Fri, November 30 2012
If you want the best response to your outreach this holiday, focus on creating surround sound around your supporters. You want to project the same messages via multiple channels in a well-orchestrated marketing symphony.
1. Create one message or theme and build on it. You want your outreach via email, direct mail, telephone, social media, mobile, etc. to sound like variations on a theme - not unrelated music. Pick a key idea and reinforce it through each medium through which you contact supporters.
2. Contact supporters in multiple ways. The best way to build a relationship with donors is to acknowledge the fact that people like to give in a variety of venues: email, direct mail, Facebook,etc. There are not just pure “online donors” and “mobile donors"and “direct mail” donors - there are donors who choose to mix it up. Research shows donors give the most - and stay the longest - when you take this approach.
3. In each form of outreach, reference other ways to connect. Put web addresses for online giving in your direct mail. Put postal addresses on your website. And so on.
4. Experiment. Roger notes that some organizations have success when they send text messages to donors the day direct mail hits. Others find better responses by sending emails a little while after a direct mail piece lands. Test different combinations and timing to see what works best for you.
5. Plan around the donor. Get all of these pieces playing together by creating a comprehensive plan around the donor (rather than having each department at your organization doing their own thing). You want harmonic sense for your supporters—a lovely set of surround sound rather than a cacophony of ad hoc outreach! So make a calendar from the donor perspective and confirm your supporters are getting the right messages, through the right channels at the right times.
Thu, November 29 2012
Filed under: Fundraising essentials •
Since I work at Network for Good, I have access to all kinds of nifty data on giving. We process donations for tens of thousands of nonprofits via their websites and partners like Crowdrise and YourCause. So I was interested to see if the big push to encourage giving earlier this week - the first ever GivingTuesday “national day of giving” - yielded results.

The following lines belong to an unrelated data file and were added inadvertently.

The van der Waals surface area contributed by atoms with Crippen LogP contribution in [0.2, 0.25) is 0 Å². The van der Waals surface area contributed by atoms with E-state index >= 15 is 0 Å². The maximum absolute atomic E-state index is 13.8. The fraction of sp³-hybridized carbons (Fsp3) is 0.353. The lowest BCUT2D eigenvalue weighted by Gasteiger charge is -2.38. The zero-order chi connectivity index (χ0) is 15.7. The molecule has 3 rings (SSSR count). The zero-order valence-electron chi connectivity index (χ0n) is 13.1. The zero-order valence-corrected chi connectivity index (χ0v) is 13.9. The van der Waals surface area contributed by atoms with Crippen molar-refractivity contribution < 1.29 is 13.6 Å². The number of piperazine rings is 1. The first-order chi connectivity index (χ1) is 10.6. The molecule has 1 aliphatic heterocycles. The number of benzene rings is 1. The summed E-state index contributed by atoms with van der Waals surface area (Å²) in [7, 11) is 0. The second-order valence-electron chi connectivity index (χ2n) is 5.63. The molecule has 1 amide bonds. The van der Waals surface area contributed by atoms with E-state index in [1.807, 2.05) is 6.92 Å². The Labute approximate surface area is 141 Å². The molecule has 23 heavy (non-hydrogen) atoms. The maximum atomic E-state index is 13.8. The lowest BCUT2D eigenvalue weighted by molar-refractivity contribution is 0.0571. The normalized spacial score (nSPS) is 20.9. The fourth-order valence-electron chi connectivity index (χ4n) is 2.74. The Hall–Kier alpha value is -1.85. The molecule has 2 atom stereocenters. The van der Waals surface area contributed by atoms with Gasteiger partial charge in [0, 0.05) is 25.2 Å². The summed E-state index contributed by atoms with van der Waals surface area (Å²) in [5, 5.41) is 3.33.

The early answer seems to be yes, it prompted giving.
When we compared overall giving on GivingTuesday this year to giving on the Tuesday after Thanksgiving last year, we found donations more than doubled. Since Network for Good has been growing all year, we also looked at giving this past Monday compared to Tuesday to get a sense of what growth was attributable to GivingTuesday. We found donations on Tuesday were 55% higher than Monday.
Blackbaud is showing a bump as well - 53% on GivingTuesday this year vs. the same Tuesday last year.
To me, this just underlines the power of several things in fundraising:
1. A sense of urgency: Naming a day after giving and urging action that particular day seems to have worked for many charities. Nonprofits that added matching donations into the mix did even better.
2. Social norms: Creating an impression that many other people are taking action is effective.
3. Seasonality: November and December are the easiest times to get people to donate. People are in spending and giving mode. I don’t think the day would have been as effective were it in January.
Did your organization invite donations on Tuesday? What were your results?
Wed, November 28 2012
Filed under: Marketing essentials •
If you have never read the classic book Influence by Robert Cialdini, you really should. But you’re also in luck, because the Influence at Work team just released this summary of the six principles of persuasion that the book covers. Spend 11 minutes watching this video - it’s well worth your time.
Trouble viewing the video? Go here.
No time to watch? Here’s my summary of the principles and how they apply to us.